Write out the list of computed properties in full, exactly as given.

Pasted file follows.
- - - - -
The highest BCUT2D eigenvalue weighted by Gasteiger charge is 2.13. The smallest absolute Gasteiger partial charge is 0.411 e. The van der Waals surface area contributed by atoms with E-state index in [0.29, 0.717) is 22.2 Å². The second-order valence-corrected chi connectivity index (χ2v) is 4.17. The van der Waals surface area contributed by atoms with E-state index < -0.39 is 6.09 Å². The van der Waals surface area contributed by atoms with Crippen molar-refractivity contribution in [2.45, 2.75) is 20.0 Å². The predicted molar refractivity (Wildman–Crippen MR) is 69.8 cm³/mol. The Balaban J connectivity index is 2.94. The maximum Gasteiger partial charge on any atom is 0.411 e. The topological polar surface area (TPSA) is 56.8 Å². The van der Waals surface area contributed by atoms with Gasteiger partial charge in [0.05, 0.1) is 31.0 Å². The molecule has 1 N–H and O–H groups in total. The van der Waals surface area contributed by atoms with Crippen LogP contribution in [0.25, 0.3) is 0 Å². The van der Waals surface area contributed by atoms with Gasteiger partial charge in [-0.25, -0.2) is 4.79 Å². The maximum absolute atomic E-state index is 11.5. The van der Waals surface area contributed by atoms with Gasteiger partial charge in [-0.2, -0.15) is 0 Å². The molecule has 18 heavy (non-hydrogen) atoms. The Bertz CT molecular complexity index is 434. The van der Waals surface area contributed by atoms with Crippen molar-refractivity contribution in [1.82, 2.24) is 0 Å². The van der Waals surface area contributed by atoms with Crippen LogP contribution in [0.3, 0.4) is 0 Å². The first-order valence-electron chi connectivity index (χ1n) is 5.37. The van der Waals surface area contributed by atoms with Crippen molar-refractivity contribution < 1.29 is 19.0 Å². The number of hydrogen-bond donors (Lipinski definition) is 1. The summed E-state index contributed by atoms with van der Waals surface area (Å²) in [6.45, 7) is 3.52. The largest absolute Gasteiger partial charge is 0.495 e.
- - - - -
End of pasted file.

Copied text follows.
The highest BCUT2D eigenvalue weighted by Gasteiger charge is 2.13. The smallest absolute Gasteiger partial charge is 0.411 e. The van der Waals surface area contributed by atoms with E-state index in [0.29, 0.717) is 22.2 Å². The second-order valence-corrected chi connectivity index (χ2v) is 4.17. The van der Waals surface area contributed by atoms with E-state index < -0.39 is 6.09 Å². The van der Waals surface area contributed by atoms with Crippen molar-refractivity contribution in [2.45, 2.75) is 20.0 Å². The predicted molar refractivity (Wildman–Crippen MR) is 69.8 cm³/mol. The Balaban J connectivity index is 2.94. The maximum Gasteiger partial charge on any atom is 0.411 e. The topological polar surface area (TPSA) is 56.8 Å². The van der Waals surface area contributed by atoms with Gasteiger partial charge in [0.05, 0.1) is 31.0 Å². The molecule has 1 N–H and O–H groups in total. The van der Waals surface area contributed by atoms with Crippen LogP contribution in [0.25, 0.3) is 0 Å². The van der Waals surface area contributed by atoms with Gasteiger partial charge in [-0.25, -0.2) is 4.79 Å². The maximum absolute atomic E-state index is 11.5. The van der Waals surface area contributed by atoms with Gasteiger partial charge in [-0.2, -0.15) is 0 Å². The molecule has 18 heavy (non-hydrogen) atoms. The Bertz CT molecular complexity index is 434. The van der Waals surface area contributed by atoms with Crippen molar-refractivity contribution in [1.82, 2.24) is 0 Å². The van der Waals surface area contributed by atoms with Crippen LogP contribution in [0.3, 0.4) is 0 Å². The first-order valence-electron chi connectivity index (χ1n) is 5.37. The van der Waals surface area contributed by atoms with Crippen molar-refractivity contribution < 1.29 is 19.0 Å². The number of hydrogen-bond donors (Lipinski definition) is 1. The summed E-state index contributed by atoms with van der Waals surface area (Å²) in [6.45, 7) is 3.52. The largest absolute Gasteiger partial charge is 0.495 e.